SO, YOU THINK THE PAST YEAR WAS BAD? "ADV"
January 14th, 2021
SO, YOU THINK THE PAST YEAR WAS BAD?
The unsettling political developments of the past week have capped a year of volatility and uncertainty like we haven’t seen in many years. I’ve had many clients concerned about the civil unrest and the impact it might have on the stock market. Like any good market advisor, I decided to look for a comparable period in history that might shed light on what we might expect.
DOES ANYONE REMEMBER 1968?
In 1968, I was a student at Oak Ridge High School, and I’ll never forget several of the events of that year, maybe the most troubling year of my lifetime. I know many of you weren’t even around yet, but I suspect you will have heard about several of the historic occurrences that shook our nation that year. Let’s take a walk through the history of 1968 according to Wikipedia:
· January 23 – North Korea seized the USS Pueblo, claiming the ship violated its territorial waters.
· January 30 – Vietnam War: The Tet Offensive begins; Viet Cong forces launch a series of surprise attacks across South Vietnam
· February 8 – American Civil Right Movement. A protest staged at a white-only bowling alley in Orangeburg, South Carolina is broken up by highway patrolmen; 3 college students are killed.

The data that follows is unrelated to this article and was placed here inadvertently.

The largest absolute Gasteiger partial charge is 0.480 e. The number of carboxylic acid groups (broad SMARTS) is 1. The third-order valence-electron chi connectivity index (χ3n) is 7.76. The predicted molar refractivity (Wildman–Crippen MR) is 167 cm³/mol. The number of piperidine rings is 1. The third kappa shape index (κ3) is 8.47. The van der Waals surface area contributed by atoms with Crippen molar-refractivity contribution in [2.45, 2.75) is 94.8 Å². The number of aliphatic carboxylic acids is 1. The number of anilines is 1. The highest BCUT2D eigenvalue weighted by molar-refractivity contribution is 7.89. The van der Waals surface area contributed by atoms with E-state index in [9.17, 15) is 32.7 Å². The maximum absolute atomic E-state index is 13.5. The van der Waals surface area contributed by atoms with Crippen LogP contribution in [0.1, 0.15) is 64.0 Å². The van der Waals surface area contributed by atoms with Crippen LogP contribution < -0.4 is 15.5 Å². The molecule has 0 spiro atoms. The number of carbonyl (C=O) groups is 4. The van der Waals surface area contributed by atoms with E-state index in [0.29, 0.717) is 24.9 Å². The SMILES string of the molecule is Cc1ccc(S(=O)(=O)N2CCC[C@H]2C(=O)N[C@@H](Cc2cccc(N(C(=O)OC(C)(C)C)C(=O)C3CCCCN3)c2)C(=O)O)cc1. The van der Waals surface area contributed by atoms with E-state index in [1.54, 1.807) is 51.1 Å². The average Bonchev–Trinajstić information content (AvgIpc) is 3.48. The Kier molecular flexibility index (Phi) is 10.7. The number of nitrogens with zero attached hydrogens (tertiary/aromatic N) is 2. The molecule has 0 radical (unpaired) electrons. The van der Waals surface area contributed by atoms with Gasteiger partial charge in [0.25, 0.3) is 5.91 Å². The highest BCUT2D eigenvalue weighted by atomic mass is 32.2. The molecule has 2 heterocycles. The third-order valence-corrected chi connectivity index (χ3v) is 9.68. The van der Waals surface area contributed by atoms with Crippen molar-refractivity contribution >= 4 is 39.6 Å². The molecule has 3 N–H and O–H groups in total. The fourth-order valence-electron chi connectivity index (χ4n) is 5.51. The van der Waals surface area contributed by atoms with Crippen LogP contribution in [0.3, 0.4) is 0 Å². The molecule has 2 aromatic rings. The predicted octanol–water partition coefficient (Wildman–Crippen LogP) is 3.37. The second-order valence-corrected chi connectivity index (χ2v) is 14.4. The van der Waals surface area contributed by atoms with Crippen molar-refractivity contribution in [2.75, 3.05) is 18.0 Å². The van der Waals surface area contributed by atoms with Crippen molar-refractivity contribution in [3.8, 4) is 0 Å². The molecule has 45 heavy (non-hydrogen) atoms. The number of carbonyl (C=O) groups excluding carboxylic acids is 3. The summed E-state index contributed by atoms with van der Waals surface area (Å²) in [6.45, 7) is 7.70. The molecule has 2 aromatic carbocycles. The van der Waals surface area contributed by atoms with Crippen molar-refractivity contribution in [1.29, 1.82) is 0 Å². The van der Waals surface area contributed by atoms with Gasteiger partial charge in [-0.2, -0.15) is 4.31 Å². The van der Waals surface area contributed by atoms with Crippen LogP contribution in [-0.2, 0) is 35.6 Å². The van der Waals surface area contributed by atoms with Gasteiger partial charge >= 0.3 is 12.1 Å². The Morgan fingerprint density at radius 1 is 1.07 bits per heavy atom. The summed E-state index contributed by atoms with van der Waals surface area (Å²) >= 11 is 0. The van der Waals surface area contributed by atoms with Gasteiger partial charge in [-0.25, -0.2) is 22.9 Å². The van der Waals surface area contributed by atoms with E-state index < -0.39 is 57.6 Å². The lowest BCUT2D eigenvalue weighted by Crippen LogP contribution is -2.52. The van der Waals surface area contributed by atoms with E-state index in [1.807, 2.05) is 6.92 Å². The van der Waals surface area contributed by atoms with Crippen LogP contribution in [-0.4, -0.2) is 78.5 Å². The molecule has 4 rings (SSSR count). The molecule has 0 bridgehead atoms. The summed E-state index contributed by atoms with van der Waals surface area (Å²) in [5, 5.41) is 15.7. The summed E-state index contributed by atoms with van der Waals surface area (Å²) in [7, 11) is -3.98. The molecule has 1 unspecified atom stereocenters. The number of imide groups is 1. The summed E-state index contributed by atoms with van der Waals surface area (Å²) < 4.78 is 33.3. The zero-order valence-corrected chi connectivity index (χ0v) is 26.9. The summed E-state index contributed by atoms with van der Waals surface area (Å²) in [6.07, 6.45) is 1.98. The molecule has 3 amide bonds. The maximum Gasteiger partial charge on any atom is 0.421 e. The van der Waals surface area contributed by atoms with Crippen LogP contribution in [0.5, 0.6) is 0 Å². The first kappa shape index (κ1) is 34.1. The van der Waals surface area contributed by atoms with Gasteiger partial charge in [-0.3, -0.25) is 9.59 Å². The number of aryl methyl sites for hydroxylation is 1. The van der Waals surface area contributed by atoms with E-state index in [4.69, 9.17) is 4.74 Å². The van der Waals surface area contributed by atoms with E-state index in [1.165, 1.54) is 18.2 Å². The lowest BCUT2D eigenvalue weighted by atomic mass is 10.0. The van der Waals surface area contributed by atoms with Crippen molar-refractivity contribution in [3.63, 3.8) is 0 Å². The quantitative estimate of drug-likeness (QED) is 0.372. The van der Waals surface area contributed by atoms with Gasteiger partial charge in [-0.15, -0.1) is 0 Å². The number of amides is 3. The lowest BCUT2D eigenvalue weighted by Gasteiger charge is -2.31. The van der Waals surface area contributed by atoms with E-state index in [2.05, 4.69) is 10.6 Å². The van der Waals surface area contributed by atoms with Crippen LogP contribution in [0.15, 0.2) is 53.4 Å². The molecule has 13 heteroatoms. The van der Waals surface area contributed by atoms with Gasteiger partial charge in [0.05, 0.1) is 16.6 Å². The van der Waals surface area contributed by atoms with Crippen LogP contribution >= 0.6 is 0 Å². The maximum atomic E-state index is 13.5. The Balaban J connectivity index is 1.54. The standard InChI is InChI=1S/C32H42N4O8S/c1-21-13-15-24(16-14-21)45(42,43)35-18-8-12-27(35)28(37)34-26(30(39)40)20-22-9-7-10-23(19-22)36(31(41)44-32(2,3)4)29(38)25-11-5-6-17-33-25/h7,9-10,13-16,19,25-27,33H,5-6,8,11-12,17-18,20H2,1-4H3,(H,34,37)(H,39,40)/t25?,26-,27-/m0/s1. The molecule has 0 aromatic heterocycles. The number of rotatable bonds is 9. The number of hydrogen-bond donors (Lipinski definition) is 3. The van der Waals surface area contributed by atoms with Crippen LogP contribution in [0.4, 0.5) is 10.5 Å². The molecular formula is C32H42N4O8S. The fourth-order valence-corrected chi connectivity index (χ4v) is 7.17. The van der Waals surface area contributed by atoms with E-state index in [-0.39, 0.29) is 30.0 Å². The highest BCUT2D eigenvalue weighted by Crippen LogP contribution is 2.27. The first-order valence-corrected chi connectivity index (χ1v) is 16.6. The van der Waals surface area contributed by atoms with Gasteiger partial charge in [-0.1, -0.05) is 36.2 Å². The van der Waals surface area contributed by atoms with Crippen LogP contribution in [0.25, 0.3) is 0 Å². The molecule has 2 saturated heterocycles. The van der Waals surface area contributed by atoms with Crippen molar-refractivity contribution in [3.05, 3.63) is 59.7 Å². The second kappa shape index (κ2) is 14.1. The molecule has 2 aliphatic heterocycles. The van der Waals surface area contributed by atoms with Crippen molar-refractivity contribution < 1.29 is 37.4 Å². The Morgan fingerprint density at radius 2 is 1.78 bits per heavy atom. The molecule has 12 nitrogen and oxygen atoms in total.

· February 19 - The Florida Education Association (FEA) initiates a mass resignation of teachers to protest state funding of education. This is, in effect, the first statewide teachers' strike in the United States.
March 10–11 – Vietnam War: Battle of Lima Site 85, the largest single ground combat loss of United States Air Force members (12) during the (at this time) secret war later known as the Laotian Civil War.
· March 11 – U.S. President Lyndon B. Johnson mandates that all computers purchased by the federal government support the ASCII character encoding
· March 18 – Gold standard: The United States Congress repeals the requirement for a gold reserve to back U.S. currency
· March 31 – U.S. President Lyndon B. Johnson announces he will not seek re-election
· April 3 - Martin Luther King Jr. delivers his "I've Been to the Mountaintop" speech in Memphis, Tennessee
· April 4 - Martin Luther King Jr. is shot dead at the Lorraine Motel in Memphis, Tennessee. King-assassination riots erupt in major American cities, lasting for several days afterwards.
· April 6 A shootout between Black Panthers and police in Oakland, California, results in several arrests and deaths, including 17-year-old Panther Bobby Hutton.
· April 6 - Richmond, Indiana explosion: A double explosion in downtown Richmond kills 41 and injures 150.
· April 23-30 – Student protesters at Columbia University in New York City take over administration buildings and shut down the university.
· May 13 – Paris student riots. One million march through the streets of Paris.
· May 17 – The Catonsville Nine enter the Selective Service offices in Catonsville, Maryland, take dozens of selective service draft records, and burn them with napalm as a protest against the Vietnam War.
· May 22 – The U.S. nuclear-powered submarine Scorpion sinks with 99 men aboard, 400 miles southwest of the Azores
· June 5 – U.S. presidential candidate Robert F. Kennedy is shot and killed at the Ambassador Hotel in Los Angeles
· July 23–28 – Black militants led by Fred (Ahmed) Evans engage in a fierce gunfight with police in the Glenville Shootout of Cleveland, Ohio,